Chapter Three

The coughing kicks in by the time I’ve made it down to the gaslit streets at Grenornac’s rocky feet. My body bends over double as convulsions spike through me; a gang of sea urchins explodes in my belly. I spit blood and something greasy onto the alley wall, and curse... and then feel a wave of guilt wash over me as I realize that wall belongs to God’s home here on the surface world. Weakly, I try to wipe it off with what’s left of my robes, but only succeed at leaving a bloody smear down the temple wall before I collapse in another fit of coughing.

This one brings up less than the first, and I lay still on the ground for a moment, letting the rain cool my fevered skin.

This isn’t good. I’ll be the first to tell you that internal injuries are bad news, unless you’re really excited to die slowly. Whatever that thing did to me up on the roof, my body’s not taking it well. But I’ll be God-damned if I’m going to die from some pink octopus, psychic or not. I’m lying right next to Grenornac, for God’s sake! If you’ve the coin for the rituals, they’re better than any chirugeon’s ward. I’d really rather avoid the chirugeon’s ward. That place gives me the willies.

On the other hand, I believe Patriarch Juniar’s last words to me had something to do with “working on your excommunication.” He’s not going to do me any favors--holy brotherhood or not. And I don’t have any money with which to press the issue.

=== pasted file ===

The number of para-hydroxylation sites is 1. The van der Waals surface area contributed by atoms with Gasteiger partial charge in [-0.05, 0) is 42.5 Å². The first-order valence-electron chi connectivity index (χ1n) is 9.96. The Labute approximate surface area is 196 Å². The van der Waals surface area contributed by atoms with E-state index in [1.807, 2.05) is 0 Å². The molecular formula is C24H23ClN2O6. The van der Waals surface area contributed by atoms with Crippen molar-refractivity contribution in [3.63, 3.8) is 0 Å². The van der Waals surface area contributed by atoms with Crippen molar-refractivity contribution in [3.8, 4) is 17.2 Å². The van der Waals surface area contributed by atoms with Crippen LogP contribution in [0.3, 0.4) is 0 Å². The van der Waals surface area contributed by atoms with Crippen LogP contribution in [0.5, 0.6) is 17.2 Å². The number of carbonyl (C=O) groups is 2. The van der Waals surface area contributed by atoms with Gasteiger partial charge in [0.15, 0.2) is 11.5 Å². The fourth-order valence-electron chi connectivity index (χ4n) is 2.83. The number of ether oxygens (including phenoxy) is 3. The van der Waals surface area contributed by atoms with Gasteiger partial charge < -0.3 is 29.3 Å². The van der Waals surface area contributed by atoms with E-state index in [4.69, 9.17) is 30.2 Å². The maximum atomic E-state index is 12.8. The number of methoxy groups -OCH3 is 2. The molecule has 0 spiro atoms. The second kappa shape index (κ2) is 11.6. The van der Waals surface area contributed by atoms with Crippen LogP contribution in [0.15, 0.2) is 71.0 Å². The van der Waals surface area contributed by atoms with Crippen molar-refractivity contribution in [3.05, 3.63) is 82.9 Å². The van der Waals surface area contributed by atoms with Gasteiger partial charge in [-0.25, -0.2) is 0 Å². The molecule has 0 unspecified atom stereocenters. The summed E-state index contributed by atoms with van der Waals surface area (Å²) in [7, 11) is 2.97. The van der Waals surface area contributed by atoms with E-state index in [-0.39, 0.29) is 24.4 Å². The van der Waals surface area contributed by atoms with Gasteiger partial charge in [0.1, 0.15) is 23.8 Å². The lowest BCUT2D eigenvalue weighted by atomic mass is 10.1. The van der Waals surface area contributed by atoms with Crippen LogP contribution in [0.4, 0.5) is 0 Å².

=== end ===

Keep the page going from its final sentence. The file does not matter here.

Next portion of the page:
But I do have something that’s worth a lot of money, to the right people. I just need to make it to the club. Lord Culnor wouldn’t dare stiff me on this. Besides, he likes me. I think.

Well. There is one other option. Corwinne could patch me up, no doubt about it. She’d have some elixir or another, I’d swallow it, and in seconds my innards would be knitting themselves together under some process of arcane rejuvenation. I’d ask, knowing better, and she’d prattle on about sub-microtic phosphalgia or thaumic resonance induction, and after a minute or two of watching my eyes glaze over, she’d explain that it was magic, and I should just relax while she made me a nice cup of tea. She could definitely help, and wouldn’t charge a dime.

As I slowly get to my feet and start to press towards the club, I tell myself that she might not have gone home--probably helping someone get a kitten out of a tree, or saving someone’s grandmother from a burning building or something--and then I’d just wind up going to the club anyway. It’s the most logical choice, really it is. Absently, I stroke the gear at my chest.

Wait--no, I don’t. It’s missing. I remember the stench of death--suddenly its remaining fourth hand tears the Cogwheel of Sayn Ieander from my neck, flinging it out into space. The hatchling... the second one with the squid-thing on its face. The squid had crawled off of it, but I never knew where that stinking bug went. I didn’t remember seeing another body on the roof... it must be out there, somewhere.

Seven hells,” I mutter weakly. “If I ever find you...”